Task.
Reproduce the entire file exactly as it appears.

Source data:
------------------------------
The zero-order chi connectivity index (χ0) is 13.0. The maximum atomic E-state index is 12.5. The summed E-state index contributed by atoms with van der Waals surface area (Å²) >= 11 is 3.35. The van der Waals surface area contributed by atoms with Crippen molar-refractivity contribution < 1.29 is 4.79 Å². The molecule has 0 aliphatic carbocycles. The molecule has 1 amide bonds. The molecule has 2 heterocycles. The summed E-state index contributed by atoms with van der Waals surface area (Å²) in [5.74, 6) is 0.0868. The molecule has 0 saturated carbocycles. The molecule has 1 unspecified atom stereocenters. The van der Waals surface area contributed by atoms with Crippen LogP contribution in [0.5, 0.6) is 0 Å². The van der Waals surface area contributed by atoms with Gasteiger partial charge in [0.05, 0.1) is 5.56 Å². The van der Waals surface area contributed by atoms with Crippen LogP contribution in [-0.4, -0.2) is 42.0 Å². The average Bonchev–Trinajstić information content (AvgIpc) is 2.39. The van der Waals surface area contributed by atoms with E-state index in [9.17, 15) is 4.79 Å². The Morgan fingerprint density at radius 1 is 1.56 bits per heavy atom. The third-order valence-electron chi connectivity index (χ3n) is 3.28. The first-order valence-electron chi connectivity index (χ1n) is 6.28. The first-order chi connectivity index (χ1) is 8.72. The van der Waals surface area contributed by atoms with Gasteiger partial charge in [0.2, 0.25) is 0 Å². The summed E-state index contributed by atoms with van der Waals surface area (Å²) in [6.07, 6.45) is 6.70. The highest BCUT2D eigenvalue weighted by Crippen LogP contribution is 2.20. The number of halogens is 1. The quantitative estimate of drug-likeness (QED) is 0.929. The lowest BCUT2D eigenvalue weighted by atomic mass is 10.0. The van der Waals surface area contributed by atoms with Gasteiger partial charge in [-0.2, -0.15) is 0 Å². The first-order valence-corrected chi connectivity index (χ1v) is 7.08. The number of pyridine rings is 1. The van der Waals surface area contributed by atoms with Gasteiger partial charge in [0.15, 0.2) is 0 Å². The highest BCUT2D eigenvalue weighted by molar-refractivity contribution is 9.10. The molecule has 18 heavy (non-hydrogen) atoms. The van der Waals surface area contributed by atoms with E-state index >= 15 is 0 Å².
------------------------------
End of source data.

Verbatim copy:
The zero-order chi connectivity index (χ0) is 13.0. The maximum atomic E-state index is 12.5. The summed E-state index contributed by atoms with van der Waals surface area (Å²) >= 11 is 3.35. The van der Waals surface area contributed by atoms with Crippen molar-refractivity contribution < 1.29 is 4.79 Å². The molecule has 0 aliphatic carbocycles. The molecule has 1 amide bonds. The molecule has 2 heterocycles. The summed E-state index contributed by atoms with van der Waals surface area (Å²) in [5.74, 6) is 0.0868. The molecule has 0 saturated carbocycles. The molecule has 1 unspecified atom stereocenters. The van der Waals surface area contributed by atoms with Crippen LogP contribution in [0.5, 0.6) is 0 Å². The van der Waals surface area contributed by atoms with Gasteiger partial charge in [0.05, 0.1) is 5.56 Å². The van der Waals surface area contributed by atoms with Crippen LogP contribution in [-0.4, -0.2) is 42.0 Å². The average Bonchev–Trinajstić information content (AvgIpc) is 2.39. The van der Waals surface area contributed by atoms with E-state index in [9.17, 15) is 4.79 Å². The Morgan fingerprint density at radius 1 is 1.56 bits per heavy atom. The third-order valence-electron chi connectivity index (χ3n) is 3.28. The first-order valence-electron chi connectivity index (χ1n) is 6.28. The first-order chi connectivity index (χ1) is 8.72. The van der Waals surface area contributed by atoms with Gasteiger partial charge in [0.2, 0.25) is 0 Å². The summed E-state index contributed by atoms with van der Waals surface area (Å²) in [6.07, 6.45) is 6.70. The highest BCUT2D eigenvalue weighted by Crippen LogP contribution is 2.20. The number of halogens is 1. The quantitative estimate of drug-likeness (QED) is 0.929. The lowest BCUT2D eigenvalue weighted by atomic mass is 10.0. The van der Waals surface area contributed by atoms with Gasteiger partial charge in [-0.2, -0.15) is 0 Å². The first-order valence-corrected chi connectivity index (χ1v) is 7.08. The number of pyridine rings is 1. The van der Waals surface area contributed by atoms with Gasteiger partial charge in [0.15, 0.2) is 0 Å². The highest BCUT2D eigenvalue weighted by molar-refractivity contribution is 9.10. The molecule has 18 heavy (non-hydrogen) atoms. The van der Waals surface area contributed by atoms with E-state index >= 15 is 0 Å².